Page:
Posts Tagged 'tree of life'

Falling Upward

This life is a descent

To the center

Passed dissent to dissenter

Holy contagion

Scared discontent

(Gives way to)

Sacred malcontents

Who don’t pay this rent

(Which, after all, is too damn high)

But embrace the feast spread out;

The locusts and wild honey

of

Downward
Mobility.

Upward,

Falling

We don’t cling to the branches

But instead

eat straight

from the root.

Note: I have not yet read Richard Rohr‘s Falling Upward, but I’ll bet it’s good. Its very title touched off an inner impulse that’s been composting in me for some months now; hence this poem.

Devotion, Ethics, & the Tree of Life

treeoflifeiiIn a few days I’ll be speaking at the Transmillennial 2009 conference in Little Rock. I’ll be sharing on The Incredible, Edible God: You Are What You Eat. (or, How Faith & Food go together like Peas & Carrots) – Love feasts! Home gardening! Farmers’ markets! The Tree of Life! What on heaven & earth do all these things have in common? Join Mike Morrell in an interactive conversation on spirituality, hospitality,  culinary pleasure and the coming deep economy.

The Tree of Life has always fascinated me – as a symbol, and icon, a pointer to a deeper reality of divine fellowship and a new way to live. When I heard that Frank Viola was doing a mega-blog-circuit for his latest (and quite possibly greatest) From Eternity to Here today, I just had to ask him about his take on the Tree of Life, which he discusses in Chapter 19, God’s Building Site.

Here’s the interview:

1.) Can you give us a practical example of what it might mean for an individual or fellowship to partake of Christ? Is this a way of describing all spiritual activity a person or church does (ie, worship, prayer, thanksgiving), or do you mean something more particular?

Worship through song, prayer, and any other “spiritual disciplines” or activities can certainly be the vehicle through which a person partakes of Christ. However, an individual can do all of those things without partaking of Him. So it depends on whether or not their inner being is engaged and they are connecting with the Lord through it. For example, in Ephesians 5, Paul exhorts the Asian believers to be filled with the Spirit by singing psalms, hymns, and spiritual songs. Now, one can sing a song and their heart (mind, will, emotions, and conscience) not be engaged at all. In such cases, there will be no “filling.” Or they can sing the same song and be turning to Christ and receiving from the Lord’s Spirit through it, i.e., eating and drinking of His life. It’s the same with reading Scripture. One can read the Scripture in such a way wherein there’s no spiritual transaction at all. Or they can read it as a means of spiritual communion with the living Christ. That said, I think of various spiritual activities simply as utensils. But those utensils are designed to carry food into one’s body. It’s possible to put an empty fork or spoon into one’s mouth. We wouldn’t call that eating.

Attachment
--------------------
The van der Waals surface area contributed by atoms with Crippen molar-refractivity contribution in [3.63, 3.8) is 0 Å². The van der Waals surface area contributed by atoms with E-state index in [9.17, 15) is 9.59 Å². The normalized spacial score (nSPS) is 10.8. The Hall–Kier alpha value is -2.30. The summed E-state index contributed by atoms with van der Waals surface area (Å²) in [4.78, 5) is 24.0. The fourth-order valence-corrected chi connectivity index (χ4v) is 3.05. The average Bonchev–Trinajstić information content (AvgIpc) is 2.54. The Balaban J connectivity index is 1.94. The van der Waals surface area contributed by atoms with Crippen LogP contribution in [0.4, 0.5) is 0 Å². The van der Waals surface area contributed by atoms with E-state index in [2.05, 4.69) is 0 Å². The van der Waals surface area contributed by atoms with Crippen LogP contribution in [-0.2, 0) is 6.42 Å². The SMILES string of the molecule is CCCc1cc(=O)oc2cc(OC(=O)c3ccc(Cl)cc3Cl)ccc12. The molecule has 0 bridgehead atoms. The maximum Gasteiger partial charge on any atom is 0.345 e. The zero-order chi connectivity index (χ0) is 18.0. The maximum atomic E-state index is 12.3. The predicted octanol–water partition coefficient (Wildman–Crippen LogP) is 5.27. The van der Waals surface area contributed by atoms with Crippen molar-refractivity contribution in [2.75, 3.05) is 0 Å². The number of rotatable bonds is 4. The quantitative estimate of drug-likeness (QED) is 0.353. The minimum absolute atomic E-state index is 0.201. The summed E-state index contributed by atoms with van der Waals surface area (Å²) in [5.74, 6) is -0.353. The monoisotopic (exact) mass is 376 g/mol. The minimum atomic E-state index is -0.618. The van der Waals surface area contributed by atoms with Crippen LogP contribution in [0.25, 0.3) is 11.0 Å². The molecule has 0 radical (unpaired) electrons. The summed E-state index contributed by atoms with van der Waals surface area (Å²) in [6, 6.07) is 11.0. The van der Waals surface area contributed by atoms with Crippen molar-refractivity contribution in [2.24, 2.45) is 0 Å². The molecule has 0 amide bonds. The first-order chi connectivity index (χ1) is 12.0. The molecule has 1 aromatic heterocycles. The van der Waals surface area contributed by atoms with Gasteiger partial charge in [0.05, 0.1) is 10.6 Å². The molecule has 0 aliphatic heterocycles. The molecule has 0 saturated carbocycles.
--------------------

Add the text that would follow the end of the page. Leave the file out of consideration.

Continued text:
2.) You outline the superiority of living by eating from the Tree of Life rather than the Tree of Knowledge; you rightly point out that, biblically speaking, the Tree of Knowledge contains knowledge of good as well as knowledge of evil and that the only one who is innate Goodness is the Father. Can you share with us an example of an individual or fellowship who was partaking of the Tree of Life in a way that might have appeared ‘evil’ in the short term but was later vindicated as the highest Good (or Life) in the long-term? I’d love to hear a story from history or your personal experience.

I’m not sure if I can think of a case in my own life where something I did was considered “evil” in the eyes of others, yet I felt it was the Lord. Perhaps writing the book Pagan Christianity falls into that category 😉

Nonetheless, I can think of many cases where a certain action wasn’t understood or thought to have been wrong by others and the Lord’s vindication came later. (At the same time, I can think of times where I completely mistook what the Lord was putting on my heart and interpreted it wrong. Or where I expected Him to do something, and He didn’t.)

I’ll just share one case that comes close to what you’re asking. Once an individual came into our fellowship. For purposes of clarity, we’ll call this person “Pat.” Pat was frustrated because they felt I wasn’t spending enough time with them. Pat then began to sow seeds of discord between myself and a friend of mine. It got so bad that Pat and my friend visited me unannounced and began to rebuke me for all sorts of vague things that Pat had “sensed.” I didn’t say a word. The silence was deafening. I was then rebuked for being silent and not responding to the charges. In a private conversation with my friend sometime afterwards, my friend pressed me about what I really thought of Pat. Feeling forced to give an answer, I said that Pat was not being honest with us about who they were. I perceived that Pat came into our lives under false pretenses and was sowing seeds of discord. My friend defended Pat and asked for concrete evidence. I had none. I just perceived it, and I was certain enough to say it. Not long afterwards, it came out to everyone that Pat had lied about who they were and where they had come from. The story shocked everyone who knew Pat because the details weren’t pretty at all. As soon as we all found out, Pat disappeared.